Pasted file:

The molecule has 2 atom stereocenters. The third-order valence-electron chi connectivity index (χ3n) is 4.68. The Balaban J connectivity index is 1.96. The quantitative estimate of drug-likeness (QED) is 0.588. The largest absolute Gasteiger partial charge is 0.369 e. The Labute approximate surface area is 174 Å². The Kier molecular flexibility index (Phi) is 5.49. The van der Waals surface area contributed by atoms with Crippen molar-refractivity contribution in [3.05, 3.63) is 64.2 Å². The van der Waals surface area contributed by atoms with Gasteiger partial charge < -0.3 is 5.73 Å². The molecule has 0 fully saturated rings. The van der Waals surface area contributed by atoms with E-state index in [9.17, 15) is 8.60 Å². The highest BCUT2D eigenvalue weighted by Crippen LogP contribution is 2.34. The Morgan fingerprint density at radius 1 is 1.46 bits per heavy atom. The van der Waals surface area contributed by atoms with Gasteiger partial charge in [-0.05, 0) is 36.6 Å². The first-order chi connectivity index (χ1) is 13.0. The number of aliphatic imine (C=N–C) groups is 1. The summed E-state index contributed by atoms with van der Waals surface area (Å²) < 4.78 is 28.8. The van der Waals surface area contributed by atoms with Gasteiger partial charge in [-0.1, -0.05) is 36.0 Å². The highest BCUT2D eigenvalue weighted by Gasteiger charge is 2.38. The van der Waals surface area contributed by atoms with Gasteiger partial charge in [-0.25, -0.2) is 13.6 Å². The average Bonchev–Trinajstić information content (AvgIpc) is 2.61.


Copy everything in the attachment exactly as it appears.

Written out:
The molecule has 2 atom stereocenters. The third-order valence-electron chi connectivity index (χ3n) is 4.68. The Balaban J connectivity index is 1.96. The quantitative estimate of drug-likeness (QED) is 0.588. The largest absolute Gasteiger partial charge is 0.369 e. The Labute approximate surface area is 174 Å². The Kier molecular flexibility index (Phi) is 5.49. The van der Waals surface area contributed by atoms with Crippen molar-refractivity contribution in [3.05, 3.63) is 64.2 Å². The van der Waals surface area contributed by atoms with Gasteiger partial charge < -0.3 is 5.73 Å². The molecule has 0 fully saturated rings. The van der Waals surface area contributed by atoms with E-state index in [9.17, 15) is 8.60 Å². The highest BCUT2D eigenvalue weighted by Crippen LogP contribution is 2.34. The Morgan fingerprint density at radius 1 is 1.46 bits per heavy atom. The van der Waals surface area contributed by atoms with Gasteiger partial charge in [-0.05, 0) is 36.6 Å². The first-order chi connectivity index (χ1) is 13.0. The number of aliphatic imine (C=N–C) groups is 1. The summed E-state index contributed by atoms with van der Waals surface area (Å²) < 4.78 is 28.8. The van der Waals surface area contributed by atoms with Gasteiger partial charge in [-0.1, -0.05) is 36.0 Å². The highest BCUT2D eigenvalue weighted by Gasteiger charge is 2.38. The van der Waals surface area contributed by atoms with Gasteiger partial charge in [-0.25, -0.2) is 13.6 Å². The average Bonchev–Trinajstić information content (AvgIpc) is 2.61.